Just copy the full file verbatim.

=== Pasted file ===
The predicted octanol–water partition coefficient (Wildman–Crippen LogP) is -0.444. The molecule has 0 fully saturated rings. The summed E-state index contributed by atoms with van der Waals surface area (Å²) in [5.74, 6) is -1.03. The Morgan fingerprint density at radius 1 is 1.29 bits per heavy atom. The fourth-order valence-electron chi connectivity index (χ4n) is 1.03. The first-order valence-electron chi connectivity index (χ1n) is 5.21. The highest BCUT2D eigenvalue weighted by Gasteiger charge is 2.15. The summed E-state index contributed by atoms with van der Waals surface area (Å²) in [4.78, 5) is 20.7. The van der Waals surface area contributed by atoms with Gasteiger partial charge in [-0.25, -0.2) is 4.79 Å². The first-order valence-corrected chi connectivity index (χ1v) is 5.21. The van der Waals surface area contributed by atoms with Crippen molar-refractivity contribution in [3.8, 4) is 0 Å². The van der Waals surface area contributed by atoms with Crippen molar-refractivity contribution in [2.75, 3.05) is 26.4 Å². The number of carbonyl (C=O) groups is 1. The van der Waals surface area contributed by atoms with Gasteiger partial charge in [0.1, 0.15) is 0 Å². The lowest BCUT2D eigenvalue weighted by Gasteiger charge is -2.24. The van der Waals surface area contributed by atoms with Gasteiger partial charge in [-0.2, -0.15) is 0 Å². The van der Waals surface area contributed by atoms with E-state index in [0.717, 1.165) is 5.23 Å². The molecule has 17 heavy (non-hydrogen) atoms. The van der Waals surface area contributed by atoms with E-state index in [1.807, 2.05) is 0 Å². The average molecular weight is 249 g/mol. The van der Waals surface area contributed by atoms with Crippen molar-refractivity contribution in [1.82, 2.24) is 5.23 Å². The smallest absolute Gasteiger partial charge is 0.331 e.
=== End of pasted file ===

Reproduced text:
The predicted octanol–water partition coefficient (Wildman–Crippen LogP) is -0.444. The molecule has 0 fully saturated rings. The summed E-state index contributed by atoms with van der Waals surface area (Å²) in [5.74, 6) is -1.03. The Morgan fingerprint density at radius 1 is 1.29 bits per heavy atom. The fourth-order valence-electron chi connectivity index (χ4n) is 1.03. The first-order valence-electron chi connectivity index (χ1n) is 5.21. The highest BCUT2D eigenvalue weighted by Gasteiger charge is 2.15. The summed E-state index contributed by atoms with van der Waals surface area (Å²) in [4.78, 5) is 20.7. The van der Waals surface area contributed by atoms with Gasteiger partial charge in [-0.25, -0.2) is 4.79 Å². The first-order valence-corrected chi connectivity index (χ1v) is 5.21. The van der Waals surface area contributed by atoms with Crippen molar-refractivity contribution in [3.8, 4) is 0 Å². The van der Waals surface area contributed by atoms with Crippen molar-refractivity contribution in [2.75, 3.05) is 26.4 Å². The number of carbonyl (C=O) groups is 1. The van der Waals surface area contributed by atoms with Gasteiger partial charge in [0.1, 0.15) is 0 Å². The lowest BCUT2D eigenvalue weighted by Gasteiger charge is -2.24. The van der Waals surface area contributed by atoms with Gasteiger partial charge in [-0.2, -0.15) is 0 Å². The van der Waals surface area contributed by atoms with E-state index in [0.717, 1.165) is 5.23 Å². The molecule has 17 heavy (non-hydrogen) atoms. The van der Waals surface area contributed by atoms with E-state index in [1.807, 2.05) is 0 Å². The average molecular weight is 249 g/mol. The van der Waals surface area contributed by atoms with Crippen molar-refractivity contribution in [1.82, 2.24) is 5.23 Å². The smallest absolute Gasteiger partial charge is 0.331 e.